A lot is riding on the $787 billion U.S. stimulus package, especially for renewable energy. Under the Obama Administration's plan, some $80 billion worth of incentives will be offered by 2010 to speed up investment in wind farms, solar parks, and other clean energy technologies.
Details of the plan haven't been finalized, but even before the ink is dry, the prospect of such government largesse is lifting green energy companies. Case in point: Denmark's Vestas (VWS.CO), the world's largest maker of wind turbines, which announced soaring first-quarter results on Apr. 28. Even in the face of global economic uncertainty and a sharp decline in U.S. green investments last quarter, Vestas is confident enough to predict that overall revenues this year will climb 20%, to €7.2 billion ($9.5 billion).
Much of the growth is likely to come from the U.S., where Vestas already operates a $100 million turbine manufacturing plant in Colorado. Thanks in part to the upcoming U.S. incentives, the company plans to invest an additional $1 billion in three more plants across Colorado by 2010, and to open sales offices nationwide. In total, the expansion will create 4,000 U.S. jobs.
"The U.S. market is starting to pick up," Vestas Chief Executive Ditlev Engel told BusinessWeek on Apr. 28. "The government's initiatives are being felt."
Those incentives could provide a powerful boost not only for Vestas but also for other European renewables giants such as Spain's Iberdrola Renovables (IBER.F), Portugal's EDP Renováveis (EDPR.LS), and Italy's Enel Green Power (ENEI.MI) that are poised to beef up their investment in the U.S. The federal money will be delivered primarily in the form of tax credits and grants worth 30% of the cost of clean energy projects, which in turn should help loosen up bank lending to green suppliers.
To further exploit the opportunity, Vestas also plans to issue 18.5 million new shares for an undisclosed sum to fund future acquisitions. CEO Engel says the company also is set to sign several new U.S. contracts in the upcoming months but wouldn't provide specifics.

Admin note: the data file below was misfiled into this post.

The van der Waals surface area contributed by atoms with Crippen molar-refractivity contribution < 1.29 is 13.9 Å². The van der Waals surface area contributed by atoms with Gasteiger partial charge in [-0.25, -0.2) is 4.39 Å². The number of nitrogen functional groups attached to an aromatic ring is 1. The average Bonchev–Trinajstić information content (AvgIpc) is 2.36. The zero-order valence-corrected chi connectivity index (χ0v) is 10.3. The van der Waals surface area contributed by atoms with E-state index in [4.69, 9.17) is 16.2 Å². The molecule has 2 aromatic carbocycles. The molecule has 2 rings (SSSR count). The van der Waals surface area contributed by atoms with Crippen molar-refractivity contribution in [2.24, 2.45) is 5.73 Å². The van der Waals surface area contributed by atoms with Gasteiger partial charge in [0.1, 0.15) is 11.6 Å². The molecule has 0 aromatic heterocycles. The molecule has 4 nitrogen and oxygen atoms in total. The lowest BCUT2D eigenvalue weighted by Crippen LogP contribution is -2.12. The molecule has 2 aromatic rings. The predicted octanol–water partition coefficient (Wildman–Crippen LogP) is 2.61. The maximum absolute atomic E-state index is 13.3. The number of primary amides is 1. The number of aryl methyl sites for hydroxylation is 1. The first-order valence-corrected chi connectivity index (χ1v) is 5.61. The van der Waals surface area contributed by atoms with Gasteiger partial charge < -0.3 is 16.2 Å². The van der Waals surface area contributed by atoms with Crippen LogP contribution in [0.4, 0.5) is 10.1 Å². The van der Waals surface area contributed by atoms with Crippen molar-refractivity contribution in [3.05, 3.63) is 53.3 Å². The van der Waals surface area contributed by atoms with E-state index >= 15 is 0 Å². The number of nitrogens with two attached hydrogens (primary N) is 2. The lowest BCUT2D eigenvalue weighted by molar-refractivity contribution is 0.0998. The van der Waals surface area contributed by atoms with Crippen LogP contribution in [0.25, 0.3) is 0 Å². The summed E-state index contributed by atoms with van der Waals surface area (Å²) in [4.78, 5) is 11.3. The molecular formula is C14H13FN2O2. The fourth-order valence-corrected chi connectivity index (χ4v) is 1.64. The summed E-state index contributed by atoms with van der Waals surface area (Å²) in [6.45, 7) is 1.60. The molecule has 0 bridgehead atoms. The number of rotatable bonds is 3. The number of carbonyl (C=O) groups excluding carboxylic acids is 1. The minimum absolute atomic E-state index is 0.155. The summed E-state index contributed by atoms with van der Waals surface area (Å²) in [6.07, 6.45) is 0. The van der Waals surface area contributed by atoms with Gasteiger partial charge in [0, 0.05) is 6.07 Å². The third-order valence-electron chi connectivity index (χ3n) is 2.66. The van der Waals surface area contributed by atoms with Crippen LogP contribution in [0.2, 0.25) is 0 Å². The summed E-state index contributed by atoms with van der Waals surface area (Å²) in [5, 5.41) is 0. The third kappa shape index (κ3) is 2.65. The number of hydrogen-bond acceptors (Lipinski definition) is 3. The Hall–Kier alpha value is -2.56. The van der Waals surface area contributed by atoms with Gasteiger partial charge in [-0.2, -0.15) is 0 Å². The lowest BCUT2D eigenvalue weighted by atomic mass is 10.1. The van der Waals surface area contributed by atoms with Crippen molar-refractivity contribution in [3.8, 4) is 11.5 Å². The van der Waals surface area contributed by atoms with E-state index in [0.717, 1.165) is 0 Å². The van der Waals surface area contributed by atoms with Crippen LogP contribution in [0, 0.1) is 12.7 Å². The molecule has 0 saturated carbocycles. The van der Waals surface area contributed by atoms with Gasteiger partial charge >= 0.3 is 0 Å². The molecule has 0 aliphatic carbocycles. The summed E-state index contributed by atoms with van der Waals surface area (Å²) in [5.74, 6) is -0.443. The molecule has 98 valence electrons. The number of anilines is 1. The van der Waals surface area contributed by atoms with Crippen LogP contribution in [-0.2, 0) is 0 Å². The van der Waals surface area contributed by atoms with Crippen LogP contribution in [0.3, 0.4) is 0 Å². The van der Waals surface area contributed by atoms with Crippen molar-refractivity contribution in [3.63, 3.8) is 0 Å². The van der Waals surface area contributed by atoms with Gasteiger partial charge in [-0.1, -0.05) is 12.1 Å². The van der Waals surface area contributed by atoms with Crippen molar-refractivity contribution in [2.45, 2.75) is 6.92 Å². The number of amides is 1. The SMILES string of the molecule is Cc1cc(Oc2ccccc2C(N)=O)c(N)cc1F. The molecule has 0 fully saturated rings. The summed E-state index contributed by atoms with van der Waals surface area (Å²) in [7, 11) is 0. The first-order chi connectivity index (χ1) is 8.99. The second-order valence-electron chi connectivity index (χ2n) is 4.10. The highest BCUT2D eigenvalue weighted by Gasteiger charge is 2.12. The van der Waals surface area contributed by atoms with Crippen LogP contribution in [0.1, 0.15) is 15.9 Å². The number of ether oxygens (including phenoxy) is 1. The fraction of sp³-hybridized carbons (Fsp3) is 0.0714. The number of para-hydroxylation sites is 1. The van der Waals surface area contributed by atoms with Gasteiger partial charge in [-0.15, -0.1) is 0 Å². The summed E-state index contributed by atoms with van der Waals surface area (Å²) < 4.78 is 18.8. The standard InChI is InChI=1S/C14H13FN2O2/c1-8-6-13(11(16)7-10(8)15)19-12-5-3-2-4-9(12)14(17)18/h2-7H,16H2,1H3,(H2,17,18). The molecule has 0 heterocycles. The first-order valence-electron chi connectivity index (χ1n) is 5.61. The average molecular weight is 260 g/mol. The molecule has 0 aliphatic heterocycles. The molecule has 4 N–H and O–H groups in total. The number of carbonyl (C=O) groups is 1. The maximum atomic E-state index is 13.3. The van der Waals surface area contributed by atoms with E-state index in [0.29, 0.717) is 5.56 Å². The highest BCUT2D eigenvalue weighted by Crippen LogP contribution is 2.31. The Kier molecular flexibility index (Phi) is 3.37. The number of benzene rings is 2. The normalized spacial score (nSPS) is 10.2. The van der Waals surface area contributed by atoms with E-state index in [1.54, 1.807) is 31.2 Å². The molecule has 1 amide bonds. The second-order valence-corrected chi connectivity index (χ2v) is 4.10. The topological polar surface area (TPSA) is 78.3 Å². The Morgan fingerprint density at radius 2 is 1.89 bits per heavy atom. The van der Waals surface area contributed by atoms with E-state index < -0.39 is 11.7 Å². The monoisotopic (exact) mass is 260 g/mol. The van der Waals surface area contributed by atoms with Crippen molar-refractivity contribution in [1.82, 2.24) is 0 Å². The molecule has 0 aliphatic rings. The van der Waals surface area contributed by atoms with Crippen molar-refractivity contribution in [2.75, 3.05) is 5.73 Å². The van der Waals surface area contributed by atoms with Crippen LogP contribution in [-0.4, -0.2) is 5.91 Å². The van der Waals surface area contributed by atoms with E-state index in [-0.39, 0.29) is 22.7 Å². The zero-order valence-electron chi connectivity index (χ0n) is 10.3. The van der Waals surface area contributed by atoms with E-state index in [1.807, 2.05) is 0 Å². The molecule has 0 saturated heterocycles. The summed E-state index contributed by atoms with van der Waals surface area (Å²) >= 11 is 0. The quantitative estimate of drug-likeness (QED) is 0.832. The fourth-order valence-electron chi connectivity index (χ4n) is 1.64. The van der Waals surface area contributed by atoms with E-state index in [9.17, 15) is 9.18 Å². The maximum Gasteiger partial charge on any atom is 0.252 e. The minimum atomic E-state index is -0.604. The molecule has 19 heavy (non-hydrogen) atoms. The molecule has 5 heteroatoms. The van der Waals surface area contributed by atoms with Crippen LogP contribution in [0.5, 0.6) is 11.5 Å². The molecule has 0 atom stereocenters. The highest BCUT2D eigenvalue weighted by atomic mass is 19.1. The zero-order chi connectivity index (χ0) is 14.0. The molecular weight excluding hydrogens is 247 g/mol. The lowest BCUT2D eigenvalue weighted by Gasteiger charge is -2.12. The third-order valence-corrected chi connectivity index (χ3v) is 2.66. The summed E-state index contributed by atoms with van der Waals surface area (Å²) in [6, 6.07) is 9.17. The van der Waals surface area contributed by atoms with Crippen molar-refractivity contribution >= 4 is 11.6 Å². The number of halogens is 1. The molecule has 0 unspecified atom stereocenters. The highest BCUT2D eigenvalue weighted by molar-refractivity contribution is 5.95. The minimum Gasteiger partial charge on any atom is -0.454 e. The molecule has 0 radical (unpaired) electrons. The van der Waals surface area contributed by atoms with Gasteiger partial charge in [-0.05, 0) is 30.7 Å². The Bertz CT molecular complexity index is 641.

Results May Defy Skeptics
Despite Engel's optimism, some market watchers are skeptical. They note that tight lending and declining interest in renewables from funders (due in part to the plunge in oil prices since last summer) led to a 91% decline in U.S. green energy investment in the first quarter of this year compared with a year earlier, as reported by consultants New Energy Finance. Unless the Obama program kicks in fast, analysts say, it's hard to see how Vestas can notch 20% revenue growth this year.
"I doubt they will hit that target," says Christian Nagstrup, an analyst at Jyske Bank (JYSK.CO) in Denmark. "There are a lot of projects available, but just not enough financing."
Still, the strong first-quarter results from Vestas suggest it could prove the doubters wrong. Revenues rose 58% compared with a year earlier, to €1.1 billion ($1.4 billion), and profits rose 70%, to €56 million ($73 million) as the company boosted margins and kept a lid on costs. The numbers beat market expectations and fueled a 4% jump in Vestas shares early on Apr. 28, though the stock fell back slightly by the afternoon.
Opening Markets, Cutting Costs
The biggest surprise in the company's earnings announcement was that it stuck to its ambitious revenue target for 2009. In the past, Vestas has relied heavily on European government green energy incentives—called feed-in tariffs—to fuel its growth. But now Engel and his team are turning their attention to new markets. The U.S. remains at the heart of the strategy, but Vestas also is building plants to serve the large and relatively untapped Chinese market. That includes a new facility in Inner Mongolia, which is expected to come online by the end of 2010. "Local competition in China is fierce," says Engel. "But we've been present in the country for many years."
Underscoring the geographical shift in its business, Vestas also said on Apr. 28 that it will cut 1,900 jobs, or about 9% of its global workforce, primarily from its European manufacturing plants. Engel admitted that current demand for wind turbines in Europe hadn't met expectations, forcing layoffs in the company's Danish and British factories. The slowdown in European business also is prompting Vestas to lower its 2009 capital spending plan by about 17%, to €1 billion.
In the first quarter, Vestas generated almost three-fifths of its business from the Americas and Asia Pacific, with the balance from Europe. Analysts expect that gap to continue widening as the U.S. and Chinese governments put their full weight behind domestic green energy projects.
Engel argues that Vestas has positioned itself to take full advantage of the opportunity—as long as financial markets warm up and customers can get affordable funding for wind farms. And he wouldn't have promised 20% growth if he didn't believe a thaw was imminent. "Momentum," he concludes, "is finally coming back into the market."
Scott is a reporter in BusinessWeek's London bureau .